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More Rain Keeps Harvest On Hold - Valley News Live - KVLY/KXJB - Fargo/Grand Forks

More Rain Keeps Harvest On Hold

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  • Heavy Rain Setting Records in North Dakota

    Heavy Rain Setting Records in North Dakota

    BISMARCK, N.D. (AP) - Rainy weather is setting records in North Dakota. The National Weather Service reports that Bismarck, Dickinson, Jamestown, Grand Forks and Fargo all set daily rainfall records
    The National Weather Service reports that Fargo, Grand Forks, Bismarck, Dickinson and Jamestown all set daily rainfall records for October 14.

  Our late spring and now… string of cold, rainy weather has brought the region's number one industry to a grinding halt.  It's shaping up to be one of the latest harvests on record.

   Rain up and down the Valley has left roads and fields a mud covered mess. It's also put harvest on hold.

  The corn harvest hasn't even gotten off to a good start yet, and much of the bean and sugar beet crop remains in the field, despite the fact it's the middle of October.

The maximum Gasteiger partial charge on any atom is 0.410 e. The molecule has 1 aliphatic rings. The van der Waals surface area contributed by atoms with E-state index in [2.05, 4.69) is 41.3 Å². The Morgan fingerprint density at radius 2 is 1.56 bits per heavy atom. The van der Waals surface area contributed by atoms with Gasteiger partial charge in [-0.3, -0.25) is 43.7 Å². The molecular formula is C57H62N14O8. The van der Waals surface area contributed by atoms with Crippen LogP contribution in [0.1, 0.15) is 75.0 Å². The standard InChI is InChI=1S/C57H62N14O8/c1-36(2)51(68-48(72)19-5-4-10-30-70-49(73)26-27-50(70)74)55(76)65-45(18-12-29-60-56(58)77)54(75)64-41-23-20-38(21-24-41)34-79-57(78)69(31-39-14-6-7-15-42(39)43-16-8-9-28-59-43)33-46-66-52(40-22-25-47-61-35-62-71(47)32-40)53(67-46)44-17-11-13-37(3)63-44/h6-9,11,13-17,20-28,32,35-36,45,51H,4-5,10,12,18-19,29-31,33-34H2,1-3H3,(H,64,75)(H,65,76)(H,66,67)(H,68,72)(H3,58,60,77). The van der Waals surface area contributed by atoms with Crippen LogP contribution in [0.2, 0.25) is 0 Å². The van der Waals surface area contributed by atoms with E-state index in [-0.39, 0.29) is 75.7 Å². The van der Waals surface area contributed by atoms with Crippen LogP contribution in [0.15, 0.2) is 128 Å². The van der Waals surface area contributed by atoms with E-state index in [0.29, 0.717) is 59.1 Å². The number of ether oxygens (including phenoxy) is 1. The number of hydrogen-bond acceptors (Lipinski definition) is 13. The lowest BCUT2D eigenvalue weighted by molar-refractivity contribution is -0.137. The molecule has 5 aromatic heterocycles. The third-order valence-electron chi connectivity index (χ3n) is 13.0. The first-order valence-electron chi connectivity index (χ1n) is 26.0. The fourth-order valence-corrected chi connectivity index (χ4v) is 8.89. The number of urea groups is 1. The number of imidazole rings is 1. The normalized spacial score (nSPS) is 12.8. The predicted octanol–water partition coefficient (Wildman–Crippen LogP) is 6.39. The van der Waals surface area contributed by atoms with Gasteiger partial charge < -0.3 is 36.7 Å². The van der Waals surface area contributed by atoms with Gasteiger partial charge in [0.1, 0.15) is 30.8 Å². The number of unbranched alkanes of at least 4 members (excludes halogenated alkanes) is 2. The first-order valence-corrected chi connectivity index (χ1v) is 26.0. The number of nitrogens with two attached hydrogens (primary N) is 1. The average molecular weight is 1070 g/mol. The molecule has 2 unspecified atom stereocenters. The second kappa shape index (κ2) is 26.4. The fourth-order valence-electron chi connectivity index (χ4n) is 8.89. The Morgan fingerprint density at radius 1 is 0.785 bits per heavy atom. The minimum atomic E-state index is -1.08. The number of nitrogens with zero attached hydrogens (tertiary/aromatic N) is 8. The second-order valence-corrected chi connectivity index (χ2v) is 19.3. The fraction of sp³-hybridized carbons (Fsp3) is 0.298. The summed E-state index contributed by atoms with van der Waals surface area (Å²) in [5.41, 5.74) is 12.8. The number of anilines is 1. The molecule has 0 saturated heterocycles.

Lionel Olson, Extension Service: "Right around that halfway mark in the sugar beets, maybe a little bit more… soybeans, probably two-thirds to three-fourths taken off."

  It's all a   bit frustrating for farmers, who are trying to get their crops harvested, but now face their second wet fall in a row.

Mike Bergeron, Farmer: "We're struggling along like everybody else. It's wet."

Reporter: "Will this shut you down for quite awhile?"

Bergeron: "I think 4 or 5 days. It depends if the rain quits and if the sun comes out."

  There's another concern lurking around the corner. Frozen ground wouldn't affect the corn or bean harvest. But, it would make harvesting sugar beets, just about impossible.

Mick Kjar, Meteorologist: "The average first front date here in the Valley is about September 23, so we're way late this year. It does look like we could have a little frost tomorrow morning. But a hard freeze possible Sunday morning."

  But, just one hard freeze isn't enough to cause problems for the sugar beet harvest, and our rain has eased the drought across the region.

Mike Bergeron, Farmer: "This is money in the bank for next year. That's the positive of this whole deal."

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